 I-frames are used to transport user data and control
information relating to user
data (piggybacking).
 S-frames are used only to transport control information.
Suresha V. Professor, Dept. of E&C, KVG College Of Engineering. Sullia, D.K - 574 327
80
 V-frames
are reserved for system management. Information

574 327 81 .K . D. of E&C. Sullia. KVG College Of Engineering.HDLC Frames  HDLC overall frame format octets 01111110 1 Address variable Control data CRC 1 or 2 variable 2 or 4 FS ITU-T versions of the CRC are used frame separator (FS): bit stuffing used for all fields between separators Suresha V. Dept. Professor.

of E&C. Professor. D. Flag Field.574 327 82 . Ending Flag Field. as shown in Figure below a beginning 1.K . Control Field. 6. Dept. 5. Address Field. the ending flag of one frame can serve as the beginning flag of the next frame. Sullia. 2. 3. Suresha V. KVG College Of Engineering. Frame Check Sequence (FCS) Field.  In multiple-frame transmissions. Information Field. 4.HDLC Frames Description ***  Each frame in HDLC may contain up to six fields.

Professor. KVG College Of Engineering. Dept. of E&C. D.) 1. Flag field :  The flag field of an HDLC frame is an 8-bit sequence with the bit pattern 01111110 that identifies both the beginning and the end of a frame and serves as a synchronization pattern for the receiver.K . (Figure for reference only) fig: HDLC Flag Field Suresha V. Sullia.574 327 83 ..HDLC Fields Description (cont.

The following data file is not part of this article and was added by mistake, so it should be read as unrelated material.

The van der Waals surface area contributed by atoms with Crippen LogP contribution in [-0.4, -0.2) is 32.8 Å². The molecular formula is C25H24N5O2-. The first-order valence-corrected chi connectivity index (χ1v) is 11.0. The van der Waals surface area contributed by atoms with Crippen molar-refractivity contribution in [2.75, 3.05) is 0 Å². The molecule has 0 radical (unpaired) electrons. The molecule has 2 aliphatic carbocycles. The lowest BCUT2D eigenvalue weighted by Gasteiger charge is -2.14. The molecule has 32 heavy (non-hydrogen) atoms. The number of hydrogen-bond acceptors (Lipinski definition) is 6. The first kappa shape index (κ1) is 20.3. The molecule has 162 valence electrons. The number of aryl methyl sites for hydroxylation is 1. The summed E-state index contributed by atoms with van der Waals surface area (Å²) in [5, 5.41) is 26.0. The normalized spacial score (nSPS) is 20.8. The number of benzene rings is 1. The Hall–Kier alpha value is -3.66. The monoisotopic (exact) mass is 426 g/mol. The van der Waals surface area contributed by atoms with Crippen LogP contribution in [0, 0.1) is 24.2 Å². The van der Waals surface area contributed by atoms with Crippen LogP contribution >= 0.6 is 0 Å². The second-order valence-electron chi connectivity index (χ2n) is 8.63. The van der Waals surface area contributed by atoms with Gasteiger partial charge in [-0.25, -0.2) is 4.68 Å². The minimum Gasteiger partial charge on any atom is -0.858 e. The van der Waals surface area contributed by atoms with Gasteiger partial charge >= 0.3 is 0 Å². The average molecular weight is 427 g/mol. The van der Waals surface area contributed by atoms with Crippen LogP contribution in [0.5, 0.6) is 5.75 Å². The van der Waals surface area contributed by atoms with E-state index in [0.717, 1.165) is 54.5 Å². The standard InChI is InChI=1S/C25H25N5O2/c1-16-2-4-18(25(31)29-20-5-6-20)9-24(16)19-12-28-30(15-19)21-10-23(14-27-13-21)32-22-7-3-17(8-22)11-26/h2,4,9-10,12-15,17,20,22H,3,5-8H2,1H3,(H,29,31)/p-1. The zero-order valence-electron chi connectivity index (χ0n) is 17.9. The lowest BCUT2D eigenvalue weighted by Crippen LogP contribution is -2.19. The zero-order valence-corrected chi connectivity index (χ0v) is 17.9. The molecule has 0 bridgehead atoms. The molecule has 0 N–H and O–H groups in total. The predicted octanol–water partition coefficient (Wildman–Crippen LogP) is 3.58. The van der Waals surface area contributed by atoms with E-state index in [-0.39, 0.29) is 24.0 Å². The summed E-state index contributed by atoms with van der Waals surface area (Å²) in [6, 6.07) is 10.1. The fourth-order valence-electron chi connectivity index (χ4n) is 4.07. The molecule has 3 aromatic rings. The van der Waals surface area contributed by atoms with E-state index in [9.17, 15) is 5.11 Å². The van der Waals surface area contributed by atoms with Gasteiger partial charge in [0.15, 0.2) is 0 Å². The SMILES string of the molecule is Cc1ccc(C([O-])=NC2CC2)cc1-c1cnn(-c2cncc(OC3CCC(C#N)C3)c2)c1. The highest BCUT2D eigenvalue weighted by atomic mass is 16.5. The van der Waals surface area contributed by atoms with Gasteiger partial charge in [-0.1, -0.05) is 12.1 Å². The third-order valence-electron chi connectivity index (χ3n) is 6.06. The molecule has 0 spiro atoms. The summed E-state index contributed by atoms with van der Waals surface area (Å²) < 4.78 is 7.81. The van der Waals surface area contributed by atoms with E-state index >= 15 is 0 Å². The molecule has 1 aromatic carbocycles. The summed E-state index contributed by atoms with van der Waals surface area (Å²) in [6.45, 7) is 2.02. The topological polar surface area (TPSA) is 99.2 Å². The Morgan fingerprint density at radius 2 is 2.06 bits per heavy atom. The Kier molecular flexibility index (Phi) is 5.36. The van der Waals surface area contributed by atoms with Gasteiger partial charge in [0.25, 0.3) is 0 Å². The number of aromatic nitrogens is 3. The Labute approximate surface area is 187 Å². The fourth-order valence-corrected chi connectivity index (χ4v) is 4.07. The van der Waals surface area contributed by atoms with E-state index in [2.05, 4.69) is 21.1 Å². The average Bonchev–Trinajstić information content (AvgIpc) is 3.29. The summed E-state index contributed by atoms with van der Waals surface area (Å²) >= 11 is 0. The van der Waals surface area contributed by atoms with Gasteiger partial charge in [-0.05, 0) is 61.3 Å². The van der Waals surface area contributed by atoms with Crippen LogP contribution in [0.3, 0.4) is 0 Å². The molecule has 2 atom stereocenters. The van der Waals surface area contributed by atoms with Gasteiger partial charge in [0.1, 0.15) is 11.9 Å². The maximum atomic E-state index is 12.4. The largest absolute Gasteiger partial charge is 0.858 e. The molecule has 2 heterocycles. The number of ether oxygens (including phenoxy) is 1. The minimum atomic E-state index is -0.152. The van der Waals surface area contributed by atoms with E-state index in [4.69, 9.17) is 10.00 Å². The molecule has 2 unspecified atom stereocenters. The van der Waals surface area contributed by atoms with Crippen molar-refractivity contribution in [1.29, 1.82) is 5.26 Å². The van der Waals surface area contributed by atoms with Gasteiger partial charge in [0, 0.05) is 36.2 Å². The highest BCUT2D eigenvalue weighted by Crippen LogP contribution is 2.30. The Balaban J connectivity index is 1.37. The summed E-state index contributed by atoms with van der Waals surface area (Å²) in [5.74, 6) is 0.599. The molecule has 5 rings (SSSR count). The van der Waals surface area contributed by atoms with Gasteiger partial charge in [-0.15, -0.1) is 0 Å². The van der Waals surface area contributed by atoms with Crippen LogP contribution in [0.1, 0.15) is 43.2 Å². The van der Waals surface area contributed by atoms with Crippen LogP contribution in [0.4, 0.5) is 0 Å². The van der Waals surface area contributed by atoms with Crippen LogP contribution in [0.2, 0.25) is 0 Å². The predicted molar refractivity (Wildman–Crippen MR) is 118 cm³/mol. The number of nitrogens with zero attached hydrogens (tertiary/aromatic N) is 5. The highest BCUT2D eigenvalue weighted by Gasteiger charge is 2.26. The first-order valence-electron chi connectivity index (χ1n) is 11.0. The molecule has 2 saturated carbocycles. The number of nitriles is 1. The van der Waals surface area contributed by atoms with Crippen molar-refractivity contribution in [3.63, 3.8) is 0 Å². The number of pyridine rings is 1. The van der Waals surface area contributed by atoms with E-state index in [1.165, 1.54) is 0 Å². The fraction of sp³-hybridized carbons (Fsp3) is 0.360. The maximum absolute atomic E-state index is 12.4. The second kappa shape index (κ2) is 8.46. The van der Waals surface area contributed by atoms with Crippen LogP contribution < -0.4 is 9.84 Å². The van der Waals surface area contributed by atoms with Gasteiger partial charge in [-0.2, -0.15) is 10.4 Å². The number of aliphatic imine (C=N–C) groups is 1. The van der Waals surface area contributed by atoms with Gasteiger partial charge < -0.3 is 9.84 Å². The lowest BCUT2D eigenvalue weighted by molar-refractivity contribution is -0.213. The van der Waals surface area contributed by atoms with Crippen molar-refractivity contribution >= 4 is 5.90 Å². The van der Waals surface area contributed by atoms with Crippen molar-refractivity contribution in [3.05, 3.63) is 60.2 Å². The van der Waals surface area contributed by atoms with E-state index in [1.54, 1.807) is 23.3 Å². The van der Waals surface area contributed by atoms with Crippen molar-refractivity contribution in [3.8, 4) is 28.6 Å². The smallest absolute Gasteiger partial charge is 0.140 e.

depending on the needs of the network.  Ending each intermediate byte with 0 indicates to the receiver that there are more address bytes to come.  An address field can be 1 byte or several bytes long. the last bit is always a 1. Dept.Address field :  The second field of an HDLC frame contains the address of the secondary station. it contains a to address. Sullia. Professor.  If the address is more than 1 byte.  If the address field is only 1 byte. D.  If a primary station created the frame.  One byte can identify up to 128 stations.  Larger networks require multiple-byte address fields. of E&C. only the last will end with 1. it contains a from address.HDLC Fields Description (continue) 2. Suresha V. all bytes but the last one will end with 0.  If a secondary creates the frame. KVG College Of Engineering.K .574 327 84 .

KVG College Of Engineering.HDLC Fields Description (continue) 2. D. Sullia. Professor.574 327 85 . Dept. of E&C.Address field : (Fig for reference only) Suresha V.K .